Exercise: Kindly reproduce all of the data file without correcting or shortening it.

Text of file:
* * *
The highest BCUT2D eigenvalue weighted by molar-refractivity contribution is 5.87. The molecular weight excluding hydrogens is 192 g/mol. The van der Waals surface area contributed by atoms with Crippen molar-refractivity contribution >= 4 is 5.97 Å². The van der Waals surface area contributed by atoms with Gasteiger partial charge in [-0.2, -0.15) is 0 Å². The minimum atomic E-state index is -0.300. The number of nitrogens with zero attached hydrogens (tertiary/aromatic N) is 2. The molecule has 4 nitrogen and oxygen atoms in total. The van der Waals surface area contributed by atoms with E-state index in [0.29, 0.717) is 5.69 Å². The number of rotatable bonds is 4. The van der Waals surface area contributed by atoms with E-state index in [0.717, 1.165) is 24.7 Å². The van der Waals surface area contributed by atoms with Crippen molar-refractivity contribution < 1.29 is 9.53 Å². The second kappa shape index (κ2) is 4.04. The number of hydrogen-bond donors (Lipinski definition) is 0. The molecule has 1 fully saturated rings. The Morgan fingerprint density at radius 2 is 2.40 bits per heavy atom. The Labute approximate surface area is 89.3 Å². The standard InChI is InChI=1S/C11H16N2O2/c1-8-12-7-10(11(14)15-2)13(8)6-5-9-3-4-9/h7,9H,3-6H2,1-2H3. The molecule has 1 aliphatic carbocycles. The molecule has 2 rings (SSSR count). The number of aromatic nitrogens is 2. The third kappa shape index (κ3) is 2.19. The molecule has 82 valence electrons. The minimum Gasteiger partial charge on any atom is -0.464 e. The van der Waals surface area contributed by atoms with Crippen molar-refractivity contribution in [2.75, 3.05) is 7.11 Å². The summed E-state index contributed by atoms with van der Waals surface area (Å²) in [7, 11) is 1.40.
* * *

The highest BCUT2D eigenvalue weighted by molar-refractivity contribution is 5.87. The molecular weight excluding hydrogens is 192 g/mol. The van der Waals surface area contributed by atoms with Crippen molar-refractivity contribution >= 4 is 5.97 Å². The van der Waals surface area contributed by atoms with Gasteiger partial charge in [-0.2, -0.15) is 0 Å². The minimum atomic E-state index is -0.300. The number of nitrogens with zero attached hydrogens (tertiary/aromatic N) is 2. The molecule has 4 nitrogen and oxygen atoms in total. The van der Waals surface area contributed by atoms with E-state index in [0.29, 0.717) is 5.69 Å². The number of rotatable bonds is 4. The van der Waals surface area contributed by atoms with E-state index in [0.717, 1.165) is 24.7 Å². The van der Waals surface area contributed by atoms with Crippen molar-refractivity contribution < 1.29 is 9.53 Å². The second kappa shape index (κ2) is 4.04. The number of hydrogen-bond donors (Lipinski definition) is 0. The molecule has 1 fully saturated rings. The Morgan fingerprint density at radius 2 is 2.40 bits per heavy atom. The Labute approximate surface area is 89.3 Å². The standard InChI is InChI=1S/C11H16N2O2/c1-8-12-7-10(11(14)15-2)13(8)6-5-9-3-4-9/h7,9H,3-6H2,1-2H3. The molecule has 1 aliphatic carbocycles. The molecule has 2 rings (SSSR count). The number of aromatic nitrogens is 2. The third kappa shape index (κ3) is 2.19. The molecule has 82 valence electrons. The minimum Gasteiger partial charge on any atom is -0.464 e. The van der Waals surface area contributed by atoms with Crippen molar-refractivity contribution in [2.75, 3.05) is 7.11 Å². The summed E-state index contributed by atoms with van der Waals surface area (Å²) in [7, 11) is 1.40.